That seemed to me like cheating. I guess fate thought so too, because he came back not with his truck but with Micah. The three of us took turns carrying the deer, two at a time, in the direction I’d had in mind the whole time. It was up and down all the way to the cabin, and even such brawny men as us required breaks every minute or two. But once we got her to the cabin, there was a trail that was clear and downhill the whole way, so we got her back in no time from there. We untied her, and Papaw took her off to a butchering place. Then we collapsed into chairs and ate big meals.
The next day was Thanksgiving. I finally appreciated this family-reunion-style Thanksgiving for the first time. I learned a lot: for example, I had no idea that Papaw had seven siblings. I talked to one of them, Jon, about his days of hopping trains from town to town on the same route that had been turned into the North Bend Rail Trail. He also told me about Clay, an ancestor of ours who was so good at trainhopping around the time of the Depression that B&O offered him a job, which he held down for decades. I talked to a lot of other people, too. But most of it doesn’t make for anything interesting to read here.
So, lastly, I want to put down some reflections I’ve had on wilderness skills since spending a little time outdoors. My beef a while ago with some of the books I’d read about primitive skills was that they had a focus on wilderness survival, and tended to pretty much ignore the possibility of wilderness living. They were written for the person who thinks there’s a possibility that he’ll get marooned in the wilderness and need to survive long enough to get rescued. That sort of thing really happens to very few people. What I was looking for more was a book of ways to live off the land, in the wilderness, for the long term. Now I’ve begun to think more about something that I always knew, but didn’t really think about much: preindustrial people didn’t live right out in the wilderness. They lived in houses and shelters that they built. The primitive skills they knew weren’t the ones that you might think of when you think of survivalism, and they’re not the ones that a lot of places teach. They were more along the lines of how to find wild food plants, how to preserve those foods, how to hunt animals and preserve that also, and how to keep a nice home to live in. These are things that I’ll have to learn by doing for a long time. And I wonder to what extent they can really be taught. If I wanted to teach people wild living skills, I could teach them the basic, survivalist-type skills, like making fire with a bow-drill, knapping flint tools, and such, and that will equip them to stay alive for a little while—but people who know this stuff and nothing beyond it are people who will soon return to civilization after their he-man little outing in the woods. Or I could try to teach them how to really live off the land, with those skills that I mentioned before: food preservation, identifying wild plants, hunting game. But, to take just the example of wild plants, teaching this in any way that would help a person out in living off the land would require me to show them dozens of plants, what parts of them are available in what seasons, and if I wanted to really help them out, how to cook with these plants. That can’t be covered in a weekend class, or in a week-long one. You’d really want a year, to see all the different seasons. But that’s not practicable. So, if I want to teach (after thoroughly learning for myself) wilderness skills, what do I do? Teach what I can in limited amounts of time? Teach the little skills with cool-factor like firebuilding? Or perhaps I would go a completely different direction with it. I could live in an ecovillage and learn these sorts of skills from other people while also teaching whatever I know for myself. Or I could make a homestead of my own, learn stuff by experience, and then teach it to my child or children.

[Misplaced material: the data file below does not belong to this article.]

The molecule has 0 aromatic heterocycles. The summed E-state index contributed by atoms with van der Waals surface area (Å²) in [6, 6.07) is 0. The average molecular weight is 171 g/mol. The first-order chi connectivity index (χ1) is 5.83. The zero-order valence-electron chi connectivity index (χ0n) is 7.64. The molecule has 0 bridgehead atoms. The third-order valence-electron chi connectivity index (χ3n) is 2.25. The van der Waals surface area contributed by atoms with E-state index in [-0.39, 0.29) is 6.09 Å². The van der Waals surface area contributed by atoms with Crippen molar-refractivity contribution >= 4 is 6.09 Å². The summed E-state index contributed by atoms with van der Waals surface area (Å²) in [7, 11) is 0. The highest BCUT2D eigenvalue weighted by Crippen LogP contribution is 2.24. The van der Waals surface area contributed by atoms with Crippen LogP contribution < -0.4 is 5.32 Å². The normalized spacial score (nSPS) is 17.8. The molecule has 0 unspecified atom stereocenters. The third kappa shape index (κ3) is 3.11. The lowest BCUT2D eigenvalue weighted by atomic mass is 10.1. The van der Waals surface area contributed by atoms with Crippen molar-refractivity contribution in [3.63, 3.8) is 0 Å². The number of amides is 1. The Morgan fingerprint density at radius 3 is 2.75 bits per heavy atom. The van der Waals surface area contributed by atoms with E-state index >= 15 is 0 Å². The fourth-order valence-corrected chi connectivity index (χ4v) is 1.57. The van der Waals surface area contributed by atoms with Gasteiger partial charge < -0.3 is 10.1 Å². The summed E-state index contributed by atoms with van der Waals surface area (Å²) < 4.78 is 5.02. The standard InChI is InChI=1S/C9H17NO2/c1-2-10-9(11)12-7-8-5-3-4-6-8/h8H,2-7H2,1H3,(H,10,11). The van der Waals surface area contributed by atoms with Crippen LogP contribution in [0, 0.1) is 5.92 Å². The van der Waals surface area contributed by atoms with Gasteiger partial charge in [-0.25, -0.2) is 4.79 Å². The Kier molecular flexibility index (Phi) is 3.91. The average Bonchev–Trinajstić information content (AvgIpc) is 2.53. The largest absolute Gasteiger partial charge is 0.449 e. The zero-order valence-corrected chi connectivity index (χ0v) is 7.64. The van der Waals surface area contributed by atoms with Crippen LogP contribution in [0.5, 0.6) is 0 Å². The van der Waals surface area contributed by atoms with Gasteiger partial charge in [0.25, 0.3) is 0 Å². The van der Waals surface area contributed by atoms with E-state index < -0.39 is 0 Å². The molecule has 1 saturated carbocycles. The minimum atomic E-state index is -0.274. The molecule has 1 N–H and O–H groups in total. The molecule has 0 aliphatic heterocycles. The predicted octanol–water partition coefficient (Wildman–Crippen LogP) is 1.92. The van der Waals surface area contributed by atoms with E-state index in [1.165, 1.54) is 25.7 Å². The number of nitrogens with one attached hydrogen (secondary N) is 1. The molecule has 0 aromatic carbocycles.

The trouble with the last two is that they don’t earn money. I wrote in a previous entry that I thought the career for me is in teaching wilderness skills. Now I’m having trouble even deciding what wilderness skills mean—in two senses of the word: what the words “wilderness skills” refer to, and what wilderness skills mean to me. But I’m going to stop there for now and come back later with a post that has thoughts about wage labor, time, and also the meaning of life. Things are complicated. But I feel like I can eventually understand a lot of them, even though I’ll never understand them all.